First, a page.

The Department of Justice Has Some Wacky-Ass Reasons for Wanting to Stop the US Airways – American Airlines Merger

I’ve been reading through the ridiculous complaint filed by the Department of Justice taking a stand against the US Airways – American Airlines merger. The whole thing boils down to their belief that the consolidation will cause undue harm to the American people because airlines will raise their fares to levels where they can consistently actually make money.

Some key points from the complaint:

– They say that “even a small increase in the price of airline tickets, checked bags, or flight change fees would cause hundreds of millions of dollars of harm to American consumers annually,” which is probably true, only it’s not 1 person paying hundreds of millions of dollars annually. When you look at the 700 passenger emplanements annually, I’m pretty sure those travelers (and the businesses paying those tickets) can suck up any added cost.

– They say that US Airways will currently price connecting flights lower than nonstops served by competitors, but that that will stop after the merger, since American doesn’t currently have that strategy. Except that the airline will be run by the executives currently running US Airways. And that’s why you’d stop this? To (at best) help people who would prefer to save $25 to make a connection?

– “American had a standalone plan to emerge from bankruptcy poised to grow. American planned to expand domestically and internationally, adding service on nearly 115 new routes.” Har har har. AA had a plan to grow like Nixon had a secret plan to get us out of Vietnam.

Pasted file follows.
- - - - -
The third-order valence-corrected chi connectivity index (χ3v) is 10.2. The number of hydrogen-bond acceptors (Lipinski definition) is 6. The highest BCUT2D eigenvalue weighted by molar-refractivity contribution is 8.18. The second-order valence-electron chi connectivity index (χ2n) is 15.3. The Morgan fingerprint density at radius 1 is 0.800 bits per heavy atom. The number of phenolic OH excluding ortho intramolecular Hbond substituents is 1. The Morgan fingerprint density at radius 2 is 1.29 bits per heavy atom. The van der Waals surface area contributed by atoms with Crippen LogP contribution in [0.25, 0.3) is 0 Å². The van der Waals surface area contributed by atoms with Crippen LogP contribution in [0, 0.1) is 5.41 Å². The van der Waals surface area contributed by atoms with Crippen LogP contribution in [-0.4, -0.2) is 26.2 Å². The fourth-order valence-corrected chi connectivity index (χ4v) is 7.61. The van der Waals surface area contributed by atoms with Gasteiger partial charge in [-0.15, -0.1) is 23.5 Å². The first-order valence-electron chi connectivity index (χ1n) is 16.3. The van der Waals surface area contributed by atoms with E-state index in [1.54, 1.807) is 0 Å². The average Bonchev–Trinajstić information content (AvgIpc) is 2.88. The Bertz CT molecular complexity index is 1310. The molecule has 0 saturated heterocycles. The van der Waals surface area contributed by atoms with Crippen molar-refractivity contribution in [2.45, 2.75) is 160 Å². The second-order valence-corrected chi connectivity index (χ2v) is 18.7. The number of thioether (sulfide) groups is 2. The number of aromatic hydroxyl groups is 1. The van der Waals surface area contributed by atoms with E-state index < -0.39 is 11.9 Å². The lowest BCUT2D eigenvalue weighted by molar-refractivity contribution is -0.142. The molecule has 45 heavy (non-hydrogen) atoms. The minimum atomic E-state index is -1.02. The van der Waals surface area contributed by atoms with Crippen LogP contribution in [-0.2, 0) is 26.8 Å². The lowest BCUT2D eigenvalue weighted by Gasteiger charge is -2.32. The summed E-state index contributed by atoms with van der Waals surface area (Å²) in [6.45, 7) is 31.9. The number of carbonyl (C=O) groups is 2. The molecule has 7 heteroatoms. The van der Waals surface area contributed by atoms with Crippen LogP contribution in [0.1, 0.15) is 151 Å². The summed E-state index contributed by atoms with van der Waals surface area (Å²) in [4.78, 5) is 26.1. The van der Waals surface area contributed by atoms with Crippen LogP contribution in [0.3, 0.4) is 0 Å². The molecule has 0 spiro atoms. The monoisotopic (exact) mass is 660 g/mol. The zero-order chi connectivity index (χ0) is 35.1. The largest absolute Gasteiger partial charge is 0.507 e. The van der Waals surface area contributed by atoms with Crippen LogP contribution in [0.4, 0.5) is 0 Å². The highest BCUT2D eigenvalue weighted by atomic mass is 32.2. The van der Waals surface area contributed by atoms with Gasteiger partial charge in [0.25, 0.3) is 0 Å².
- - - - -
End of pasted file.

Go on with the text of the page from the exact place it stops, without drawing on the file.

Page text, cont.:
– It appears that the whole complaint rests on the DoJ’s belief that the airline industry is healthy, and will continue to be healthy going forward. This is unproven. Yes, the industry is in the best shape it’s been since deregulation. For the first time airlines are acting as rational competitors, something that would likely continue with 3 major carriers, rather than 4. Plus, Despite what the DoJ says in their complaint JetBlue, Southwest, and Spirit do help to provide competition in many markets. So it boils down to this: if you think the industry is great, and will continue to be great, then this merger will only raise prices and eliminate service. But if you think the industry needs further restructuring to keep it healthy (something that would certainly be in everyone’s benefit), you’d want this merger to go through.

– They quote US Airways management extensively, suggesting that they have spent the past 10 years trying to reduce competition, encourage consolidation, and otherwise act in an anti-consumer manner.

– They call out Washington Reagan National as one area of concern – that because of the limited slots available there, the combined carrier will have 69% of the available slots. (They also note that there are a handful of markets outside DCA where AA and US are the only players – Charlotte-Dallas, for example) I think DCA is where we’ll see the horsetrading to get the merger through. US will divest slots at Reagan to whatever the DoJ considers to be a reasonable (or “reasonable”) level, and eventually the carriers will combine.

So this was a complete shock, as there have been no signs that the government had any issues with this merger, especially considering on how few city pairs they served as the only carriers. I’m just disappointed that the government thinks the airline industry should return to the unstable years that brought about the reduced service they’re now complaining about.

(Disclosure: I own a very small amount of US Airways stock)


  1. well as an ill-informed consumer, I think the question is… is the DOJ correctly looking out for my best interest? Because I think most consumers of airline products are the infrequent consumers, even though a small percentage of overall customers account for a huge percentage of the travel. But for the little people, which way should we favor? Because on the surface it would appear that really, either way is fine. However if the DOJ has an objection, who am i to say no?